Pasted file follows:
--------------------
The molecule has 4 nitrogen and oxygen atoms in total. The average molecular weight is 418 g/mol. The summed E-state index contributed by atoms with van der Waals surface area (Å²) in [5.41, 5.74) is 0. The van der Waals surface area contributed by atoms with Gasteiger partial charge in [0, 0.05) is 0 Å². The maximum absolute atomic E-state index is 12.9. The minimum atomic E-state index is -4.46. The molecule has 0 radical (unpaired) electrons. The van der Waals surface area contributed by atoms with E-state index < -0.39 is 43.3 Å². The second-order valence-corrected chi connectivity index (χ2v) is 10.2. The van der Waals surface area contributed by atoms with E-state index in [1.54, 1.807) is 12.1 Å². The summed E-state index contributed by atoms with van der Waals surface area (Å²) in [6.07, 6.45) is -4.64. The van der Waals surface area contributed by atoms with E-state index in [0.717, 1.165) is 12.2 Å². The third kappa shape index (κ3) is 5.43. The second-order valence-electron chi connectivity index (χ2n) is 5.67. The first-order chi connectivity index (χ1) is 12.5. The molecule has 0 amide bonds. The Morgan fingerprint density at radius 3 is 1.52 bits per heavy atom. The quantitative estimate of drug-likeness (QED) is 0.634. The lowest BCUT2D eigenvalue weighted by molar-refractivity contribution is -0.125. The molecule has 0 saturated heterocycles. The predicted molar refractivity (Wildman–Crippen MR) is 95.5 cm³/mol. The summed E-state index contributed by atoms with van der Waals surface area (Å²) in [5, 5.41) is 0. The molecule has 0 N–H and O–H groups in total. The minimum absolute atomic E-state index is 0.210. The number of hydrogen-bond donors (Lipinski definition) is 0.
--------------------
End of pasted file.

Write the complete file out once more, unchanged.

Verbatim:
The molecule has 4 nitrogen and oxygen atoms in total. The average molecular weight is 418 g/mol. The summed E-state index contributed by atoms with van der Waals surface area (Å²) in [5.41, 5.74) is 0. The van der Waals surface area contributed by atoms with Gasteiger partial charge in [0, 0.05) is 0 Å². The maximum absolute atomic E-state index is 12.9. The minimum atomic E-state index is -4.46. The molecule has 0 radical (unpaired) electrons. The van der Waals surface area contributed by atoms with E-state index < -0.39 is 43.3 Å². The second-order valence-corrected chi connectivity index (χ2v) is 10.2. The van der Waals surface area contributed by atoms with E-state index in [1.54, 1.807) is 12.1 Å². The summed E-state index contributed by atoms with van der Waals surface area (Å²) in [6.07, 6.45) is -4.64. The van der Waals surface area contributed by atoms with E-state index in [0.717, 1.165) is 12.2 Å². The third kappa shape index (κ3) is 5.43. The second-order valence-electron chi connectivity index (χ2n) is 5.67. The first-order chi connectivity index (χ1) is 12.5. The molecule has 0 amide bonds. The Morgan fingerprint density at radius 3 is 1.52 bits per heavy atom. The quantitative estimate of drug-likeness (QED) is 0.634. The lowest BCUT2D eigenvalue weighted by molar-refractivity contribution is -0.125. The molecule has 0 saturated heterocycles. The predicted molar refractivity (Wildman–Crippen MR) is 95.5 cm³/mol. The summed E-state index contributed by atoms with van der Waals surface area (Å²) in [5, 5.41) is 0. The molecule has 0 N–H and O–H groups in total. The minimum absolute atomic E-state index is 0.210. The number of hydrogen-bond donors (Lipinski definition) is 0.